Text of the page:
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Candid CEO: Don’t Tweak Your Models! | Aref Karim, Quality Capital Management | #30

“We are not a firm that is constantly tweaking models, trying to calibrate.” – Aref Karim (Tweet)

Welcome back to the second part of our discussion with Aref Karim. In this episode, Aref discusses his firm’s strategies and the broader philosophies that drives what he does. He also talks about market volatility, the need to innovate while keeping models intact, his perspective on drawdowns, and what investors should be asking their managers. You’ll learn something about the art galleries and music that fuels his inspiration, and what he thinks it takes to become a successful hedge fund manager.

You will be amazed by the candid truthfulness of Aref at the end of the episode as he speaks about his personal life and the current state of his business. Thanks for listening to Part 2 of the conversation, I hope you enjoy it.

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In This Episode, You’ll Learn:

  • What strategies his firm uses regarding commodities and currencies.

    “Some people make money by calling directions in the markets and others do it by just changing the level of conviction.” – Aref Karim (Tweet)

  • How Aref explains his investment strategy in a concise and understandable way.

    “What we have is a mechanism which we believe quite efficiently tries to change the levels of convictions so that the portfolio is looked at as a whole.” – Aref Karim (Tweet)

  • Why volatility is an important source of information when making investment decisions.
  • How to make the best of the current market environment and innovate.

    “The environment we’ve seen over the last few years since the crisis has been extraordinary, it has been unusual.” – Aref Karim (Tweet)

  • Why his firm evolves their model on a macro level and does not change the model every time the markets change.
  • How QCM manages risk.
  • Aref’s perspective on drawdowns and how to make investors comfortable with drawdowns and see them as an opportunity.

    “You can never predict drawdowns – it’s like going on a holiday at the beach and expecting perfectly sunny weather at the right time, and then suddenly encountering rain and adverse weather – those things just happen.” – Aref Karim (Tweet)

  • How investors should be evaluating the track records of managers given that some firms’ models have changed over time.
  • How growth and technology have effected the relationship managers have with potential investors and why it is still best to meet the manager in person.
  • When investors ask questions of potential managers, the economic alignment question often gets left out.

    “They just want to jump straight into the model, does the model do this or that, as opposed to understanding maybe the higher philosophy.” – Aref Karim (Tweet)

  • What it takes to be a successful fund manager: treating it like a business even if you are investing for yourself.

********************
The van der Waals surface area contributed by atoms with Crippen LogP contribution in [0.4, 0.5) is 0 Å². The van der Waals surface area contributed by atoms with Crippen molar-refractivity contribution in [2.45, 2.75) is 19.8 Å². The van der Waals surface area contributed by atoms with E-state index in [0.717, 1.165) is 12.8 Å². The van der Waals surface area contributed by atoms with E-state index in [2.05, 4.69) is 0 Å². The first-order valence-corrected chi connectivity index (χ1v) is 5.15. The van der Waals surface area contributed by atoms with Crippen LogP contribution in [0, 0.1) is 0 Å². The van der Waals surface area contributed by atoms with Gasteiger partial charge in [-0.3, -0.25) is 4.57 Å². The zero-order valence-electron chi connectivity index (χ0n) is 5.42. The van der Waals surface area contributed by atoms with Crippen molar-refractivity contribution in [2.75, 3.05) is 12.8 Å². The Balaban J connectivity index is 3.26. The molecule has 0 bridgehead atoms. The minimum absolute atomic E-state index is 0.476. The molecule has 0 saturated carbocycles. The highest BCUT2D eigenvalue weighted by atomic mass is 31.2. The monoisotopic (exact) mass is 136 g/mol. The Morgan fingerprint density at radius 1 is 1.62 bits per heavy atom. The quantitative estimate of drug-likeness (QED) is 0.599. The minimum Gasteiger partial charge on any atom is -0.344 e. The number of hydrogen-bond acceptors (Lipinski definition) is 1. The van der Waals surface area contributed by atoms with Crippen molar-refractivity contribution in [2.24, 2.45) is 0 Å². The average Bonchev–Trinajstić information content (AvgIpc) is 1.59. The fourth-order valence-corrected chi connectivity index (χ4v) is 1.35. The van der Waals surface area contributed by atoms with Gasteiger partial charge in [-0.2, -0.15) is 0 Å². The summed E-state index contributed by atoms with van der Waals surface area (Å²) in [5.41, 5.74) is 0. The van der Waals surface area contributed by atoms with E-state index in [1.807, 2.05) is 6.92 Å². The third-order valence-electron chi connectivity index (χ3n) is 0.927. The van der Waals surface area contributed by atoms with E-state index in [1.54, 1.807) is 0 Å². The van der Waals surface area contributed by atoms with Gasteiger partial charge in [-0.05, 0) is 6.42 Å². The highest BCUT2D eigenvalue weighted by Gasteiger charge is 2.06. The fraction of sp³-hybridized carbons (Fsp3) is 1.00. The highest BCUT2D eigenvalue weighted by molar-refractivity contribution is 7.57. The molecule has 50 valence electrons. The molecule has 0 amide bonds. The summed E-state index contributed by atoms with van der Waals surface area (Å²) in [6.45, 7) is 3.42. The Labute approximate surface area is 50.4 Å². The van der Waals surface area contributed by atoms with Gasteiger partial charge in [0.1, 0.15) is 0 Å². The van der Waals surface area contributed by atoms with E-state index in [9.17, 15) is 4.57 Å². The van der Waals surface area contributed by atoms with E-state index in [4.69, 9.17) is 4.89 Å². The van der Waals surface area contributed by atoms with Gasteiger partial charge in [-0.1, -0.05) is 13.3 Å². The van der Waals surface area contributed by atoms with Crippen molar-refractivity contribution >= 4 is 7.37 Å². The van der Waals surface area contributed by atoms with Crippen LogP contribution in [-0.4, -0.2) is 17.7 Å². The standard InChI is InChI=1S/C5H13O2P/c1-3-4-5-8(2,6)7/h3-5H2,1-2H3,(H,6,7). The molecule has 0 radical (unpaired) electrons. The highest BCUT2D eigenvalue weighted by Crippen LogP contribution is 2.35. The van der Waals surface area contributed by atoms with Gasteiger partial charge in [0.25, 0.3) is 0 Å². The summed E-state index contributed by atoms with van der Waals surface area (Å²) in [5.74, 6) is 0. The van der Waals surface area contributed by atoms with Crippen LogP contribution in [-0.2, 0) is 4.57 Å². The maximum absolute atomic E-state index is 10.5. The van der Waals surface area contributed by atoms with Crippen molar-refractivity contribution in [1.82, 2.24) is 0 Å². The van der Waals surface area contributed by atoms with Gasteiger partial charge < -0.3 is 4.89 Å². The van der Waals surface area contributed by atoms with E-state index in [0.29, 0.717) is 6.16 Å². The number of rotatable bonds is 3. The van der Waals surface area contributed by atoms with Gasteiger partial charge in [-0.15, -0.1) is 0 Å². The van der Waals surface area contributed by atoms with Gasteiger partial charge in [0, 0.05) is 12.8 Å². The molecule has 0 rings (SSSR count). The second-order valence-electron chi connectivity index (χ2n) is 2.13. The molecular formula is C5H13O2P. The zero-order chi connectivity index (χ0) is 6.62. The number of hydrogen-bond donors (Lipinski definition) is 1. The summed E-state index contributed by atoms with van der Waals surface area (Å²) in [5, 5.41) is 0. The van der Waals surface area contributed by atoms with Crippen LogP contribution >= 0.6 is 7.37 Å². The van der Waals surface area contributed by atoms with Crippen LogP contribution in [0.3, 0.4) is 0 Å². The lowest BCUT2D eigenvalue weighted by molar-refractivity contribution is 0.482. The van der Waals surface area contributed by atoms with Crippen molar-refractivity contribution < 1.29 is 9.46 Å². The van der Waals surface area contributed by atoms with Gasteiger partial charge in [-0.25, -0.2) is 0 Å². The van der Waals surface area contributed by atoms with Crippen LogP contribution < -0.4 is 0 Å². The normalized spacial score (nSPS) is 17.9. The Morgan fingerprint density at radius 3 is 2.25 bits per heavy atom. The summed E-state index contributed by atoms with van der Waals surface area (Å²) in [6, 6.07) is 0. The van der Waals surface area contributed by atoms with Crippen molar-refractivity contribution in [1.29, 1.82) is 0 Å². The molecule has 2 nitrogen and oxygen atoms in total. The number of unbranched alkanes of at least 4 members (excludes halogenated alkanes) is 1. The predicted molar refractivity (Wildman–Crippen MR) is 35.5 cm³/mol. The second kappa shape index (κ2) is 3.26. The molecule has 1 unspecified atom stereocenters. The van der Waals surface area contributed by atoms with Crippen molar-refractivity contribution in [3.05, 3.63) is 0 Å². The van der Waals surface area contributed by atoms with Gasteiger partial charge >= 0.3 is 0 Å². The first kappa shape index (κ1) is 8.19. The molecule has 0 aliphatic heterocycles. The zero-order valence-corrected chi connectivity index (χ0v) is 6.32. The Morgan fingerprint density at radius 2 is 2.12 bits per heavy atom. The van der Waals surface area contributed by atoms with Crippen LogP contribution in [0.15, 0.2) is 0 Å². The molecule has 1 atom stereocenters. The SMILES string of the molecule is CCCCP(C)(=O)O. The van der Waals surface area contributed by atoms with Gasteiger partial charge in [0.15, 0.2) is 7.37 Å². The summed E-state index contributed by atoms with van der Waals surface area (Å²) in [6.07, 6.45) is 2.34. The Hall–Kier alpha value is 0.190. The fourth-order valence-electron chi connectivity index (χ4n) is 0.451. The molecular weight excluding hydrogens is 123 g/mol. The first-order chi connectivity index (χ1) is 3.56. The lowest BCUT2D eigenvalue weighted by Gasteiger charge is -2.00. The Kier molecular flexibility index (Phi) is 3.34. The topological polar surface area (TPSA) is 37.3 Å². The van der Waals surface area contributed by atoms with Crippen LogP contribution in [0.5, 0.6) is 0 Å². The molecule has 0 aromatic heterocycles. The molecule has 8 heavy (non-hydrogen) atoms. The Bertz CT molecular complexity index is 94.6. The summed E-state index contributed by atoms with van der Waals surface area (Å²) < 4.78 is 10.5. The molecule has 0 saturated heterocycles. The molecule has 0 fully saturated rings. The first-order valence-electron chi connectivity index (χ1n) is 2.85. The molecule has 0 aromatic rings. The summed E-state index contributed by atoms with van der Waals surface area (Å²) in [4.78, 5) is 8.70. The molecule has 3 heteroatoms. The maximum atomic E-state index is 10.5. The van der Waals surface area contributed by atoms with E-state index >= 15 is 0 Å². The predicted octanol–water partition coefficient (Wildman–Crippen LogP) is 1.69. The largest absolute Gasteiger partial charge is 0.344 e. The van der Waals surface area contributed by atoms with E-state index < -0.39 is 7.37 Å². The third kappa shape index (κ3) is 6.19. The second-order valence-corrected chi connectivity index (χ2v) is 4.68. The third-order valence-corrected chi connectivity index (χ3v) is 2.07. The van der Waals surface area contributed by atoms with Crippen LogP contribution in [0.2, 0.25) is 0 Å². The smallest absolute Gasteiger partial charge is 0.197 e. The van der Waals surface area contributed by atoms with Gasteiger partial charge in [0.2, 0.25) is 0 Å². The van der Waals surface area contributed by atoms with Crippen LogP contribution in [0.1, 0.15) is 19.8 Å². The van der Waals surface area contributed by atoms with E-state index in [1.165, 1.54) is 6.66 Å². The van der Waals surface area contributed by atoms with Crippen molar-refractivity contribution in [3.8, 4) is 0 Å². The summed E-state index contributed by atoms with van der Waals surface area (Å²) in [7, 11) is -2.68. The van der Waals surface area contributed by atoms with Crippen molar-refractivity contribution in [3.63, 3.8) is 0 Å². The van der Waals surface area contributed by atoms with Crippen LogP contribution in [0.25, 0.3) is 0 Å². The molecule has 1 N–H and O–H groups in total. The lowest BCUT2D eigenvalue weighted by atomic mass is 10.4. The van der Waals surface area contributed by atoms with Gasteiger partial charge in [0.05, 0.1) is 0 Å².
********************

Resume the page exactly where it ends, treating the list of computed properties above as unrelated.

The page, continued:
• Aref’s personal appreciation for the arts, art galleries, opera, and jazz. How it inspires him.
  • How Aref sees the current state of QCM and why he believes in its future.

    “Assets have sort of come down from where they were – but we look at that as real, this is how things are. Longtermism is something that is very crucial to me, I’m passionate about it.” – Aref Karim (Tweet)

Resources & Links Mentioned in this Episode:

  • Learn about Long Volatility vs Short Volatility, mentioned as “Long Vol” by Aref in the episode.
  • Aref’s suggestions on becoming a successful fund manager:
    • “Get rid of cognitive biases and avoid emotional biases.” – Aref Karim (Tweet)

    • “Try and keep [the model] solid, simple, crisp, and clear – where you know how the parts are moving together.” – Aref Karim (Tweet)

This episode was sponsored by Swiss Financial Services:

Connect with Quality Capital Management (QCM):

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“The old touch and feel, the real story – the right story – from the managers side is a scarce opportunity these days.” – Aref Karim (Tweet)

1 Comment

  1. Kumuyi on 08/12/2015 at 5:23 PM

    Stops are an essential risk maemnnaegt tool All hedge funds use them. I can’t dispute the second statement, but the first is bunkum.Once a position has moved against you, you have a larger risk than before, whether it’s a simple short, a long, or a long vs a benchmark position. Your regularly-scheduled updates to your beliefs about the future may continue to have the same target price, in which case you have a higher potential win, but your risk has grown a bit faster than the win. If the first position was optimal, it’s now a bit too big, and should be pared back if your review didn’t find an even stronger opportunity.But paring back a position to its previous risk/reward profile is far different from taking it off the table entirely; for a long equity investor who cares about say, the S&P 500 benchmark, closing it completely would put on a negative bet why would you do that, just because some new info appeared that probably didn’t contradict your earlier insight?The whole idea suggests lousy framing of the trading or investment process problem. How do you make any money if you drive spending most of your time looking in the rear view mirror?

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